This correction is large if the number of FIG. 29.-Well for degrees emergent and the difference of temthermometer inserperature between the bath and the space above it are large. It may amount to more than 35°F. for measurements made with a mercurial thermometer at 750°F.

The stem correction may be computed from the following formula:


Stem correction = Kn(t1
Kn(ti - t2)


K = factor for relative expansion of mercury in glass; 0.00015 to 0.00016 for Centigrade thermometers; 0.000083 to 0.000089 for Fahrenheit thermometers, at ordinary temperatures, depending upon the glass of which the stem is made.

n = number of degrees emergent from the bath.

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temperature of the bath.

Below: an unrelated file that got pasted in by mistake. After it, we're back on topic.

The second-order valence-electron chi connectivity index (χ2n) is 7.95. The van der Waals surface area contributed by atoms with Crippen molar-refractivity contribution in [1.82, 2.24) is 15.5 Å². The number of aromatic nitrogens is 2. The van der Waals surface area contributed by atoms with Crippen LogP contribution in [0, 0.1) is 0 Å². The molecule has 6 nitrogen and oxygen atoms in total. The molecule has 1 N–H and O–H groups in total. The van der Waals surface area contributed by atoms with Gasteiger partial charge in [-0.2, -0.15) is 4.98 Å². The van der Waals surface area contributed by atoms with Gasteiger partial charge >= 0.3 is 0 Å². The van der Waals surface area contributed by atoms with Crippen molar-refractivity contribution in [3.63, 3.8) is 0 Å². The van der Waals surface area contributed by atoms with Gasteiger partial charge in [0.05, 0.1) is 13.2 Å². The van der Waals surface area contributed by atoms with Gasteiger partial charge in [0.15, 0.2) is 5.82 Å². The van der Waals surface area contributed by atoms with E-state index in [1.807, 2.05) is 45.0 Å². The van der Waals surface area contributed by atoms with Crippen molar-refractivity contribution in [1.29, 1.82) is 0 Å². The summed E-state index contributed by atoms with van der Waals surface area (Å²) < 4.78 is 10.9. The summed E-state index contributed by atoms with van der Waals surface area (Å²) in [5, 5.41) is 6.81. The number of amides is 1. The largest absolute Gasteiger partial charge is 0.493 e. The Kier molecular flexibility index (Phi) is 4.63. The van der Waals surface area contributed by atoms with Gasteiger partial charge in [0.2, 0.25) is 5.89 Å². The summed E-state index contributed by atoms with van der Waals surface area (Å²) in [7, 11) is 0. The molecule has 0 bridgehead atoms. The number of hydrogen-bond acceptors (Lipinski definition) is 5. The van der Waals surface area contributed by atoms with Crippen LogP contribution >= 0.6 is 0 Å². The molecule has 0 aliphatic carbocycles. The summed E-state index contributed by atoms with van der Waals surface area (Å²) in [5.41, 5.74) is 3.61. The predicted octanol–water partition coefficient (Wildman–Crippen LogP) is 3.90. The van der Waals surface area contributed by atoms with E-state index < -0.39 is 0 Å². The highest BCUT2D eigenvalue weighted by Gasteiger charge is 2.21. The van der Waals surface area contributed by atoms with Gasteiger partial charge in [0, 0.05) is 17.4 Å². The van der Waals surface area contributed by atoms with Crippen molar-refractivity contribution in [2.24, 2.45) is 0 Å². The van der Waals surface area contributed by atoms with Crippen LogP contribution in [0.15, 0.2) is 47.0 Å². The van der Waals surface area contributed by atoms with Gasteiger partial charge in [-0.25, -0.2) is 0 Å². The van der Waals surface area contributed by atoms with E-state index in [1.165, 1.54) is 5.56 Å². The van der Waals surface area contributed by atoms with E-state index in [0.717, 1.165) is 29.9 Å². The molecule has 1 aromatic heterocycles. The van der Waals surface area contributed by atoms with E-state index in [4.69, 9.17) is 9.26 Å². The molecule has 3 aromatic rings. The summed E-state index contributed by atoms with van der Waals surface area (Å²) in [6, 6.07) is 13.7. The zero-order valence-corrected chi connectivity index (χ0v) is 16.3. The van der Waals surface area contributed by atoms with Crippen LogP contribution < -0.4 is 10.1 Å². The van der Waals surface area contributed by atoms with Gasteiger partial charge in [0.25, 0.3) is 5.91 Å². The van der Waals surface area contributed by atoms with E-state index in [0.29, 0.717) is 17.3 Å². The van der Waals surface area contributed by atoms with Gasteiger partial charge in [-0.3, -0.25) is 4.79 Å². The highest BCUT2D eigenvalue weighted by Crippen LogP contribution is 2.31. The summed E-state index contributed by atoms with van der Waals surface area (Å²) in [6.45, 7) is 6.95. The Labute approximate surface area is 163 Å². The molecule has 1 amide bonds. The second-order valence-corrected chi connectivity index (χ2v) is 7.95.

= mean temperature of the emergent stem.

Thus suppose that the observed temperature was 100°C. and the thermometer was immersed to the 20° mark on the scale, so that 80° of the mercury column projected out into the air and the

mean temperature of the emergent column was found to be 25°C., then

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As the stem was at a lower temperature than the bulb, the thermometer read too low, so that this correction must be added to the observed reading to find the reading corresponding to total immersion.









S pointed out in the discussion on temperatures, scientists in former times conceived that the phenomena accompanying the addition or subtraction of heat could only be explained by the existence of a fluid which they called "caloric."